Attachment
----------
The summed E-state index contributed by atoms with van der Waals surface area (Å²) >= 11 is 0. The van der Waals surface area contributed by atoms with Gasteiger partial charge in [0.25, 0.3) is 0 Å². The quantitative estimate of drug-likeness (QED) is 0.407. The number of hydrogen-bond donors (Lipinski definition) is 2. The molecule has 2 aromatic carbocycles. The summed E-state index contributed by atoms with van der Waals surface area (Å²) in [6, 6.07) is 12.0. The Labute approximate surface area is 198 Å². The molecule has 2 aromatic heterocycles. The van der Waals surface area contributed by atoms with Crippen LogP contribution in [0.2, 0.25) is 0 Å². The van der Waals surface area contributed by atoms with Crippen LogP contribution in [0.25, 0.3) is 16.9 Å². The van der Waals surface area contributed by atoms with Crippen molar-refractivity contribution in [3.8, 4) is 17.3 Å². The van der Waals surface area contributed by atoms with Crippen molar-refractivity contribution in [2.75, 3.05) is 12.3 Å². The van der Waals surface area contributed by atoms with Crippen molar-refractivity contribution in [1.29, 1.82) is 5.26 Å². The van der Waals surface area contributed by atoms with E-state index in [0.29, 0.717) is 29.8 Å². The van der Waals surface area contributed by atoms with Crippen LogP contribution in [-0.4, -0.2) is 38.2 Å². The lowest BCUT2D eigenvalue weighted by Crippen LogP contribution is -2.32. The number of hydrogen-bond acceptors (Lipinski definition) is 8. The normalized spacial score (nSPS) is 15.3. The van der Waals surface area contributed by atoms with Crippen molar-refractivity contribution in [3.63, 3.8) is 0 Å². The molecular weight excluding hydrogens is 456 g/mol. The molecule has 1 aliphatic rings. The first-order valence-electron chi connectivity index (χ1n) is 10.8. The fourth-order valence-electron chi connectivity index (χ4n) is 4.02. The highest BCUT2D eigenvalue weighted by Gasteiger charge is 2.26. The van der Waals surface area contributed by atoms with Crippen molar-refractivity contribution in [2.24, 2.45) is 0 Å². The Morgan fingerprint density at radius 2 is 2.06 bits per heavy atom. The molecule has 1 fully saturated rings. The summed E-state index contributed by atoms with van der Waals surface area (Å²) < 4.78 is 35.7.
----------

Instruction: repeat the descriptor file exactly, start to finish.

The summed E-state index contributed by atoms with van der Waals surface area (Å²) >= 11 is 0. The van der Waals surface area contributed by atoms with Gasteiger partial charge in [0.25, 0.3) is 0 Å². The quantitative estimate of drug-likeness (QED) is 0.407. The number of hydrogen-bond donors (Lipinski definition) is 2. The molecule has 2 aromatic carbocycles. The summed E-state index contributed by atoms with van der Waals surface area (Å²) in [6, 6.07) is 12.0. The Labute approximate surface area is 198 Å². The molecule has 2 aromatic heterocycles. The van der Waals surface area contributed by atoms with Crippen LogP contribution in [0.2, 0.25) is 0 Å². The van der Waals surface area contributed by atoms with Crippen LogP contribution in [0.25, 0.3) is 16.9 Å². The van der Waals surface area contributed by atoms with Crippen molar-refractivity contribution in [3.8, 4) is 17.3 Å². The van der Waals surface area contributed by atoms with Crippen molar-refractivity contribution in [2.75, 3.05) is 12.3 Å². The van der Waals surface area contributed by atoms with Crippen molar-refractivity contribution in [1.29, 1.82) is 5.26 Å². The van der Waals surface area contributed by atoms with E-state index in [0.29, 0.717) is 29.8 Å². The van der Waals surface area contributed by atoms with Crippen LogP contribution in [-0.4, -0.2) is 38.2 Å². The lowest BCUT2D eigenvalue weighted by Crippen LogP contribution is -2.32. The number of hydrogen-bond acceptors (Lipinski definition) is 8. The normalized spacial score (nSPS) is 15.3. The van der Waals surface area contributed by atoms with Crippen molar-refractivity contribution in [3.63, 3.8) is 0 Å². The molecular weight excluding hydrogens is 456 g/mol. The molecule has 1 aliphatic rings. The first-order valence-electron chi connectivity index (χ1n) is 10.8. The fourth-order valence-electron chi connectivity index (χ4n) is 4.02. The highest BCUT2D eigenvalue weighted by Gasteiger charge is 2.26. The van der Waals surface area contributed by atoms with Crippen molar-refractivity contribution in [2.24, 2.45) is 0 Å². The Morgan fingerprint density at radius 2 is 2.06 bits per heavy atom. The molecule has 1 fully saturated rings. The summed E-state index contributed by atoms with van der Waals surface area (Å²) < 4.78 is 35.7.